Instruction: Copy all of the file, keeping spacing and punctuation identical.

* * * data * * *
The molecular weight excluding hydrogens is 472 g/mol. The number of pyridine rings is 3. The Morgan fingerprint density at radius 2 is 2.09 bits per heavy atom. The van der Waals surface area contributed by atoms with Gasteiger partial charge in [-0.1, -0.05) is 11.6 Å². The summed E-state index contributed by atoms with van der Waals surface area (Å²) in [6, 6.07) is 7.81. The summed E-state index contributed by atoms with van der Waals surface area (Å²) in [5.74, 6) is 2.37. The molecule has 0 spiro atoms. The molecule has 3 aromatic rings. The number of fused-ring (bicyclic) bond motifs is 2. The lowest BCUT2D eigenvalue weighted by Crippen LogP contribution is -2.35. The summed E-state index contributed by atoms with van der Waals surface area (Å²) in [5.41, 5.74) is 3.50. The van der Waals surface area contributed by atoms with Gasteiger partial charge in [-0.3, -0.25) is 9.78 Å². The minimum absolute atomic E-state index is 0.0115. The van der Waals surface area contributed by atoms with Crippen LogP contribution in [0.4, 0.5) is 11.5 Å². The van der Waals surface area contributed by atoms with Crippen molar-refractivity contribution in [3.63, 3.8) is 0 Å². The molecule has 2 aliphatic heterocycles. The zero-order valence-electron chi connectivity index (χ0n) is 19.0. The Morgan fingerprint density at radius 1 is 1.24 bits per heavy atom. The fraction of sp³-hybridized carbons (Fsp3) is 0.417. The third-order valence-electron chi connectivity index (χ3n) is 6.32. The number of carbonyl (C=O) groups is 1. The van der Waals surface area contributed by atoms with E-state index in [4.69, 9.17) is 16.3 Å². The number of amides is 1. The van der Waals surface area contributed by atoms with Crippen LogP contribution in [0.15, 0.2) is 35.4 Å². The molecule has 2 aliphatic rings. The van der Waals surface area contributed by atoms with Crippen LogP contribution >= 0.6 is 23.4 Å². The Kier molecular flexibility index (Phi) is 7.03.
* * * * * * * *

The molecular weight excluding hydrogens is 472 g/mol. The number of pyridine rings is 3. The Morgan fingerprint density at radius 2 is 2.09 bits per heavy atom. The van der Waals surface area contributed by atoms with Gasteiger partial charge in [-0.1, -0.05) is 11.6 Å². The summed E-state index contributed by atoms with van der Waals surface area (Å²) in [6, 6.07) is 7.81. The summed E-state index contributed by atoms with van der Waals surface area (Å²) in [5.74, 6) is 2.37. The molecule has 0 spiro atoms. The molecule has 3 aromatic rings. The number of fused-ring (bicyclic) bond motifs is 2. The lowest BCUT2D eigenvalue weighted by Crippen LogP contribution is -2.35. The summed E-state index contributed by atoms with van der Waals surface area (Å²) in [5.41, 5.74) is 3.50. The van der Waals surface area contributed by atoms with Gasteiger partial charge in [-0.3, -0.25) is 9.78 Å². The minimum absolute atomic E-state index is 0.0115. The van der Waals surface area contributed by atoms with Crippen LogP contribution in [0.4, 0.5) is 11.5 Å². The van der Waals surface area contributed by atoms with Crippen molar-refractivity contribution in [3.63, 3.8) is 0 Å². The molecule has 2 aliphatic heterocycles. The zero-order valence-electron chi connectivity index (χ0n) is 19.0. The Morgan fingerprint density at radius 1 is 1.24 bits per heavy atom. The fraction of sp³-hybridized carbons (Fsp3) is 0.417. The third-order valence-electron chi connectivity index (χ3n) is 6.32. The number of carbonyl (C=O) groups is 1. The van der Waals surface area contributed by atoms with E-state index in [4.69, 9.17) is 16.3 Å². The number of amides is 1. The van der Waals surface area contributed by atoms with Crippen LogP contribution in [0.15, 0.2) is 35.4 Å². The molecule has 2 aliphatic rings. The van der Waals surface area contributed by atoms with Crippen LogP contribution >= 0.6 is 23.4 Å². The Kier molecular flexibility index (Phi) is 7.03.